That’s a pretty interesting question – the thing about my work, being documentary in nature, is that it skates that line which Andy Grundberb said, “What we see in photographs is often mistaken for the real thing.” My work might look “factual and accurate” but ultimately it is my truth – this is what I believe. I don’t want the work to be didactic – I want the viewer to work in order to be involved and to figure things out – to have that discovery I had. I’m interested in photography’s ability to infiltrate our minds and shape our thinking in a subtle pervasive way. My work is not journalism but it does have the “boots on the ground” mentality found in journalism, I do explore and find as a journalist often does, which potentially provide the antidote for fake news stories.
I have had the privilege to see your work at your place of work, the University of Kansas, and in a book form. How do you think your photographs operate differently in either medium?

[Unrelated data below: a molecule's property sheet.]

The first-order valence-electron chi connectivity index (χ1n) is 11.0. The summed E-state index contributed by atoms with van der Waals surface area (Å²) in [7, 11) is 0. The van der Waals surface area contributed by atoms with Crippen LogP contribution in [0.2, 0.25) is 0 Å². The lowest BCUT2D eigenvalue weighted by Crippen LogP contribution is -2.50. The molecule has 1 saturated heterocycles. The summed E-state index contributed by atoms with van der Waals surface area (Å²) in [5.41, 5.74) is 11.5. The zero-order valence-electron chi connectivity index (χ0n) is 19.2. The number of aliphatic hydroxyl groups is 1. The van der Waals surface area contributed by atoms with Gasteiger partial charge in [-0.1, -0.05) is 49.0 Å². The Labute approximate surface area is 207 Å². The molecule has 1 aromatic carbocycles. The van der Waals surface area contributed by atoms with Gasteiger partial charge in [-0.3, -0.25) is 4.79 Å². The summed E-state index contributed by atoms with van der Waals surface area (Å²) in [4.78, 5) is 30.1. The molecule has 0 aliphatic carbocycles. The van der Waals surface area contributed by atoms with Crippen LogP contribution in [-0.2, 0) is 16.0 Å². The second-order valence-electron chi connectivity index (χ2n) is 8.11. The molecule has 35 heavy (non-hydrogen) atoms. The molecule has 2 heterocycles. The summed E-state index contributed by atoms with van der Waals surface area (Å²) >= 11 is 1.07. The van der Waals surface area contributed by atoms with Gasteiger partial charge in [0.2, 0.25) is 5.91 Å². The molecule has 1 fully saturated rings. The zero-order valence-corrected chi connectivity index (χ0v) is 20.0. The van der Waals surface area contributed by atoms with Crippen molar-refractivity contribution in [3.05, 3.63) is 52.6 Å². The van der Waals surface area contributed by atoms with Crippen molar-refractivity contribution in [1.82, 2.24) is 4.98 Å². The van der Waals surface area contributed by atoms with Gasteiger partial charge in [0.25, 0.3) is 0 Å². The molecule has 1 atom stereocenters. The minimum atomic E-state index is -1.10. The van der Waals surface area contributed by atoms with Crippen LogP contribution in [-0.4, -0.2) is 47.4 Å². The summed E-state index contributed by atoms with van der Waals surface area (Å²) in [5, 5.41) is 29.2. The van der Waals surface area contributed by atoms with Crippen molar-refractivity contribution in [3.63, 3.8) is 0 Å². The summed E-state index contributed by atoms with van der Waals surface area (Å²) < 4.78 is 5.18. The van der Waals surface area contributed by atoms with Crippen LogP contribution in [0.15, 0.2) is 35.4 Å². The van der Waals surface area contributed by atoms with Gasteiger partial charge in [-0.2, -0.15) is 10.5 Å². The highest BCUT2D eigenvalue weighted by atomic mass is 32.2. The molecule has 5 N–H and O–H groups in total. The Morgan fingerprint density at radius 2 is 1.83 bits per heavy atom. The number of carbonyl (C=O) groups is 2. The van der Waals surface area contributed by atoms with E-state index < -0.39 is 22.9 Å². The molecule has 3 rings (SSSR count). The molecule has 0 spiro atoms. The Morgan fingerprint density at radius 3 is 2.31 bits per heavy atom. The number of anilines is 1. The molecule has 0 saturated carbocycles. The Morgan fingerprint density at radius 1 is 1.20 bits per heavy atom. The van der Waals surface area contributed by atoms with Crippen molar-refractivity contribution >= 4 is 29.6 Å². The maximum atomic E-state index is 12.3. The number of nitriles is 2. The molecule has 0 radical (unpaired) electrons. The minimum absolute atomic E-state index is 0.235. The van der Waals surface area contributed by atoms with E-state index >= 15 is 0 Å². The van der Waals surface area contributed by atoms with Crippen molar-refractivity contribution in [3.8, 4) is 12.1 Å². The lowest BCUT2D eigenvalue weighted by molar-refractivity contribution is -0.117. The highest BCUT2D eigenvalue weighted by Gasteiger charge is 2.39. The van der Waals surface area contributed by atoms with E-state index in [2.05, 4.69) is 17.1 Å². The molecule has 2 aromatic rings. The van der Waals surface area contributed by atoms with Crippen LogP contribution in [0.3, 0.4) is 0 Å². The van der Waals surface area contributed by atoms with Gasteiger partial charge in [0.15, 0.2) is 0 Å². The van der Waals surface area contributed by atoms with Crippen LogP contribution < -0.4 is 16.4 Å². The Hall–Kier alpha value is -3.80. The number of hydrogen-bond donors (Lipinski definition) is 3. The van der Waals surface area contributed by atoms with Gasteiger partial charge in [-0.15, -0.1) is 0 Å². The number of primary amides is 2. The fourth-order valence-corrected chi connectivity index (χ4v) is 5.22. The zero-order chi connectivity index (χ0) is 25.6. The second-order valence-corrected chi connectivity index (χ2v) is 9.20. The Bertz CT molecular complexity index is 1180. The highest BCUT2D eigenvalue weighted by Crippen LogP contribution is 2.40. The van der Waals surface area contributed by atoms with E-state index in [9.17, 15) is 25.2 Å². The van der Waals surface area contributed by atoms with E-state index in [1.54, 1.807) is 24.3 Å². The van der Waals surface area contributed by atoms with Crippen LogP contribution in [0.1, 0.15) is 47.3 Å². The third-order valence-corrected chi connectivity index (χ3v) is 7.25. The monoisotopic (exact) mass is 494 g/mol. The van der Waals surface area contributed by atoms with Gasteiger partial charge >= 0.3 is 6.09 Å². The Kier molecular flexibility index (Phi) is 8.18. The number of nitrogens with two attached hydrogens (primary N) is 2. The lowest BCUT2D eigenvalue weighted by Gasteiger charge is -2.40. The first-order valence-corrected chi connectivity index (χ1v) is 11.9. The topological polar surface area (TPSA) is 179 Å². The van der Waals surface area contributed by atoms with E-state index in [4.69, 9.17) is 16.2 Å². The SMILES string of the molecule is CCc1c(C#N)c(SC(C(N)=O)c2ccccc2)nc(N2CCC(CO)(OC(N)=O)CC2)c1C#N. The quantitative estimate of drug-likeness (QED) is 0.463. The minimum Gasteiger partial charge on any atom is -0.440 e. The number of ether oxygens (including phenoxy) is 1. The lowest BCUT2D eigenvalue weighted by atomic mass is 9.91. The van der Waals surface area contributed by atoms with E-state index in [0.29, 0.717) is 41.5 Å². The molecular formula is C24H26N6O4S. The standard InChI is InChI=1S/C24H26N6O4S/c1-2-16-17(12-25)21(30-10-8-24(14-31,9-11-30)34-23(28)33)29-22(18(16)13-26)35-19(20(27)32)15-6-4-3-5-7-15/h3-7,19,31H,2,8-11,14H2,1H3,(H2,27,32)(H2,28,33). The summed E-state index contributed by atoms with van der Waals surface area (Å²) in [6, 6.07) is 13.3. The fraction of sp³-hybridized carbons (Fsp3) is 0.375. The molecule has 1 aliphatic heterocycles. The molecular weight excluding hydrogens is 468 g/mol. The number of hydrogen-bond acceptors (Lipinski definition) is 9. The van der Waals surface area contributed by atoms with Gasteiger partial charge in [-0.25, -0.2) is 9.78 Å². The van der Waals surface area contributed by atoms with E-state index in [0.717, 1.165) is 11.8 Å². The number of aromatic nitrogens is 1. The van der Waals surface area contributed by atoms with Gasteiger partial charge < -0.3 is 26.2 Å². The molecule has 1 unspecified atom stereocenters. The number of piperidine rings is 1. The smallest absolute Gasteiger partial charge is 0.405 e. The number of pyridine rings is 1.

With this work, in particular, I want to create a space for the viewer to be challenged, have empathy, and to confront the reality that things are breaking all of the time, and it’s about to get a lot worse. I have been working out my ideal exhibition needs in my studio where the prints have various sizes. For this project, “traditional” work displayed in a “traditional” manner doesn’t cut it for me. I don’t think the viewer should “get it” from across the gallery, or from 2 feet away, or anywhere in-between. Smaller print sizes encourage the viewer to get close – noticing nuance, and larger prints encourage them to back up – establishing context. I believe that the message of the work elucidates when viewers become aware of the nuance of an image in context with the whole. The book is a totally different experience, although, those central ideals of what I want from the wall carry over. My current sequence solely contains double spreads… again, it denies that idea of traditional page-right photobooks. This work benefits from interaction with other photographs – those image pairings (as well as the sequence) are the bane of my existence… many nights have been spent with Tupac or Johnny Cash hashing out different arrangements.